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Rethink Mental Illness name their worst celeb mental health gaffes of 2011

Megan Fox and Jeremy Clarkson have been named as the celebs who made the worst mental health gaffes of 2011, by the national charity Rethink Mental Illness.

The charity has released its annual list of the five most offensive comments made about mental illness, by people in the public eye this year, alongside a list of its five ‘mental health heroes’ of 2011.

American actress Megan Fox made the list after telling an Italian magazine she was having a tattoo of Marilyn Monroe removed because she thought the Hollywood icon had mental health problems.

She said: “It is a negative character, as she suffered from personality disorders and was bipolar. I do not want to attract this kind of negative energy in my life."

Rethink Mental Illness CEO Paul Jenkins said: “Fox’s comments are insensitive and reinforce the myth that having an illness such as bipolar disorder is some kind of personal failing or a sign of weakness. I very much doubt Fox would have made a statement like this if Monroe had been affected by a physical illness such as cancer.”

Jeremy Clarkson made number two on the list, after he branded people who commit suicide on railways as ‘very selfish’ and complained about the disruption they cause commuters.

Others on this list included TV presenter, Jameela Jamil, cricket commentator, Geoffrey Boycott and Conservative backbench MP, Philip Davies.

Jenkins said: “Celebrities have a huge influence on our attitudes to all kinds of issues – just look at how Princess Diana single-handedly changed the way we see AIDS. Everyone in the public eye has a duty to arm themselves with the facts about mental illness. Their words carry so much power, it’s vital they avoid reinforcing myths and stereotypes.

“We hope this list will remind everyone that a careless comment or ill-advised joke might not seem like a big deal, but can cause huge pain and upset for millions of people affected by mental illness.”

The charity has also drawn up a list of its ‘mental health heroes’ of the year with Catherine Zeta-Jones and Rebecca Front coming top for their frank revelations about their own mental health problems.

Tackling stigma and discrimination is at the heart of Rethink Mental Illness' work. Together with Mind it runs the successful Time to Change campaign.

ENDS

For more information, please contact Rachel Whitehead, Senior Media Relations Officer for Rethink Mental Illness on 0207 840 3138 or 07711805726

Rethink Mental Illness’s gaffes of the year: 2011
 

1. Megan Fox, Actress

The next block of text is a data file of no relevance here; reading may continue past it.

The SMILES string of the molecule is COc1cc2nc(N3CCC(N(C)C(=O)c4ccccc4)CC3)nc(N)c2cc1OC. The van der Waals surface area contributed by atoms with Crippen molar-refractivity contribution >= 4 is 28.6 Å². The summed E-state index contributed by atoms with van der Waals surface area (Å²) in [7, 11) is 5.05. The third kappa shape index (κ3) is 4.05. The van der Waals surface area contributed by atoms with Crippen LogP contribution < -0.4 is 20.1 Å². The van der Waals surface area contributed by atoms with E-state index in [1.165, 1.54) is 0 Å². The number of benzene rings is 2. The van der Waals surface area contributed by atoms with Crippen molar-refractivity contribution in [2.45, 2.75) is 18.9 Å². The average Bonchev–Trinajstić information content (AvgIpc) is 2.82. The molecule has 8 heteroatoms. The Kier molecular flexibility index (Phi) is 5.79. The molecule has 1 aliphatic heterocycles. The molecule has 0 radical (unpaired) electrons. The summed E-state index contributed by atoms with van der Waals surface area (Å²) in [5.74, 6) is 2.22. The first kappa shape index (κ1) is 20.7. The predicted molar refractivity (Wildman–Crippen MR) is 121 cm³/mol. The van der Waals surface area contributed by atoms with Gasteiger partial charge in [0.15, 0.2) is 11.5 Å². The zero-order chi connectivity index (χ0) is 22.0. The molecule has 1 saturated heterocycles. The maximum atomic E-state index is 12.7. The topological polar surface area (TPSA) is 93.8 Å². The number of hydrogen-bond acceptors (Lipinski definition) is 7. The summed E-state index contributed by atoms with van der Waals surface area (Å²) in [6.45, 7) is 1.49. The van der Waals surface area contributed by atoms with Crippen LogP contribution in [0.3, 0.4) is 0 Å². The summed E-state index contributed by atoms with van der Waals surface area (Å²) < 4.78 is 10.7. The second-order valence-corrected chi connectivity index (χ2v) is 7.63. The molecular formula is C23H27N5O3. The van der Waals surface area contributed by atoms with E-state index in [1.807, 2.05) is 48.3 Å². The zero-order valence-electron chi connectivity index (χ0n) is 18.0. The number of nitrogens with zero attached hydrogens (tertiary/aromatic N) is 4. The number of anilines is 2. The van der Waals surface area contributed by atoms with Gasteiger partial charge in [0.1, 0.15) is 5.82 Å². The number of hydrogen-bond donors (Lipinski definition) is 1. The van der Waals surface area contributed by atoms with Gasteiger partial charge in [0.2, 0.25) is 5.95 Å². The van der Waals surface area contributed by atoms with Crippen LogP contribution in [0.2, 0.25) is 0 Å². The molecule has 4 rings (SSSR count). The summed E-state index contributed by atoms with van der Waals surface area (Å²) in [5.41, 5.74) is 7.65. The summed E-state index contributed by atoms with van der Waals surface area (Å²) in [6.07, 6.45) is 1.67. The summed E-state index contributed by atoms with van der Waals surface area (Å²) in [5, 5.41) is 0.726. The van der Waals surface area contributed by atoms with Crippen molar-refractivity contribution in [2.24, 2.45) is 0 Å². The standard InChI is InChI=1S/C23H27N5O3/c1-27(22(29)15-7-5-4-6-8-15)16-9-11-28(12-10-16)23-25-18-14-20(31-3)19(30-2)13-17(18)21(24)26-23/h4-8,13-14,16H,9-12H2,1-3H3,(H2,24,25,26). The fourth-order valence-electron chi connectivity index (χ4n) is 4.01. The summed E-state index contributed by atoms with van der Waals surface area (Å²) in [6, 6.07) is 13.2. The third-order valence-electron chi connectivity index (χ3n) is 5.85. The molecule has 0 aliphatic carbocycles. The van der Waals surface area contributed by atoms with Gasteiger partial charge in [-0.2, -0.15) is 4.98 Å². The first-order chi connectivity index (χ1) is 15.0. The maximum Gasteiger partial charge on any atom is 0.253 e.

Had her tattoo of Marilyn Monroe removed when she discovered the Hollywood icon had mental health problems.

Fox told Italian magazine Amica: "I'm removing it. It is a negative character, as she suffered from personality disorders and was bipolar. I do not want to attract this kind of negative energy in my life."

Rethink Mental Illness CEO Paul Jenkins said: “Fox’s comments are insensitive and reinforce the myth that having an illness such as bipolar disorder is some kind of personal failing or a sign of weakness. I very much doubt Fox would have made a statement like this if Monroe had been affected by a physical illness such as cancer.”

2. Jeremy Clarkson, TV presenter

In December, Clarkson complained in his newspaper column that people who commit suicide on railways cause ‘immense’ disruption for commuters by delaying their journeys.

Jane Harris, associate director of communications for Rethink Mental Illness said: “Criticising people who are such extreme distress that they end their own life, is a new low even for Clarkson. If he feels so strongly about suicide, perhaps he should channel his anger into campaigning for better mental health services, rather than attacking people who may have struggled for many years with a mental illness.

3. Jameela Jamil, TV presenter

Tweeted that Catherine Zeta-Jones’s diagnosis of Bipolar disorder was down to the menopause.

On the day the Hollywood actress revealed to the world she had been diagnosed with Bipolar disorder, the T4 presenter tweeted: 'Catherine Zeta-Jones has just been admitted to rehab for bipolar disorder. I GUARANTEE it's just the menopause! Makes 40+ crazy.’

Paul Jenkins said: “Although Jamil may have intended this as a joke, it was in very poor taste. People who are brave enough to be open about their mental illness, should be commended, not ridiculed.”

4. Philip Davies, Conservative backbench MP

Said people with a mental illness should work for less than minimum wage.

Philip Davies, the MP for Shipley told the House of Commons in June that people with mental health problems should be able to work for less than minimum wage in order to get a foot in the door of employment because they ‘can’t be as productive’.

Paul Jenkins said: “To suggest that the answer to employment discrimination is to cut the wages of those already facing disadvantage is seriously misguided. His comments are an insult to anybody who has ever had a mental health problem.”

5. Geoffrey Boycott, cricket commentator

Joked in March that cricketer Michael Yardy's depression might have been caused by Boycott's criticism of his bowling.

Paul Jenkins said: “Boycott’s thoughtless and crass comments reveal an out-dated attitude. He seems to be missing the point that depression is a serious illness, it’s not about being a bit stressed at work. The one encouraging thing about the whole incident was how quickly and widely his comments were condemned. It shows that attitudes are shifting, and views like this are becoming much less acceptable.”


 

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